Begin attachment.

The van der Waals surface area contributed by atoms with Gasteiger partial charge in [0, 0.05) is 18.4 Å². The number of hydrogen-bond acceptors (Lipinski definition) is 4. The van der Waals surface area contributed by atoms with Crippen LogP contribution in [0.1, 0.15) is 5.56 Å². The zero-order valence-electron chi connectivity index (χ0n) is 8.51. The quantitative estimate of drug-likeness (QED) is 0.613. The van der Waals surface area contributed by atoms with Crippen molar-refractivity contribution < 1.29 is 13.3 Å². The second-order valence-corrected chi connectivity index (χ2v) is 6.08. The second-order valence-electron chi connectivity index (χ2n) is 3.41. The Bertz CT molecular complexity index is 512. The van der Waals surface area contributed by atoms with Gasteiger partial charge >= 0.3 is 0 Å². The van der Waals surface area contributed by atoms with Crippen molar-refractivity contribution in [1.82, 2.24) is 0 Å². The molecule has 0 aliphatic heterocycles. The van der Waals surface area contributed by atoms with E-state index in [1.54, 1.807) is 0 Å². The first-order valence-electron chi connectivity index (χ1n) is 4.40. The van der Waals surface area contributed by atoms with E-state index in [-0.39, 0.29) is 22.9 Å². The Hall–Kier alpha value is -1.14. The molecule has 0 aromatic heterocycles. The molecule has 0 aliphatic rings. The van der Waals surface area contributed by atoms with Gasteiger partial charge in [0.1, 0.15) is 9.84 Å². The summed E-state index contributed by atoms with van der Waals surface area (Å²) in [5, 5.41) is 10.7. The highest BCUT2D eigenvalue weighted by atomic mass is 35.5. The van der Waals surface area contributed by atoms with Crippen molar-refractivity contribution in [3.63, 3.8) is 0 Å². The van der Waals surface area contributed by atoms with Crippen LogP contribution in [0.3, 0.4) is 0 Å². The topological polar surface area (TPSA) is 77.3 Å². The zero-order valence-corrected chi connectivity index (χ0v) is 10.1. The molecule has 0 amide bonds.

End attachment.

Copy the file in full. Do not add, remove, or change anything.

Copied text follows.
The van der Waals surface area contributed by atoms with Gasteiger partial charge in [0, 0.05) is 18.4 Å². The number of hydrogen-bond acceptors (Lipinski definition) is 4. The van der Waals surface area contributed by atoms with Crippen LogP contribution in [0.1, 0.15) is 5.56 Å². The zero-order valence-electron chi connectivity index (χ0n) is 8.51. The quantitative estimate of drug-likeness (QED) is 0.613. The van der Waals surface area contributed by atoms with Crippen molar-refractivity contribution < 1.29 is 13.3 Å². The second-order valence-corrected chi connectivity index (χ2v) is 6.08. The second-order valence-electron chi connectivity index (χ2n) is 3.41. The Bertz CT molecular complexity index is 512. The van der Waals surface area contributed by atoms with Gasteiger partial charge >= 0.3 is 0 Å². The van der Waals surface area contributed by atoms with Crippen molar-refractivity contribution in [1.82, 2.24) is 0 Å². The molecule has 0 aliphatic heterocycles. The van der Waals surface area contributed by atoms with E-state index in [1.54, 1.807) is 0 Å². The first-order valence-electron chi connectivity index (χ1n) is 4.40. The van der Waals surface area contributed by atoms with E-state index in [-0.39, 0.29) is 22.9 Å². The Hall–Kier alpha value is -1.14. The molecule has 0 aromatic heterocycles. The molecule has 0 aliphatic rings. The van der Waals surface area contributed by atoms with Gasteiger partial charge in [0.1, 0.15) is 9.84 Å². The summed E-state index contributed by atoms with van der Waals surface area (Å²) in [5, 5.41) is 10.7. The highest BCUT2D eigenvalue weighted by atomic mass is 35.5. The van der Waals surface area contributed by atoms with Crippen molar-refractivity contribution in [3.63, 3.8) is 0 Å². The van der Waals surface area contributed by atoms with Crippen LogP contribution in [0.3, 0.4) is 0 Å². The topological polar surface area (TPSA) is 77.3 Å². The zero-order valence-corrected chi connectivity index (χ0v) is 10.1. The molecule has 0 amide bonds.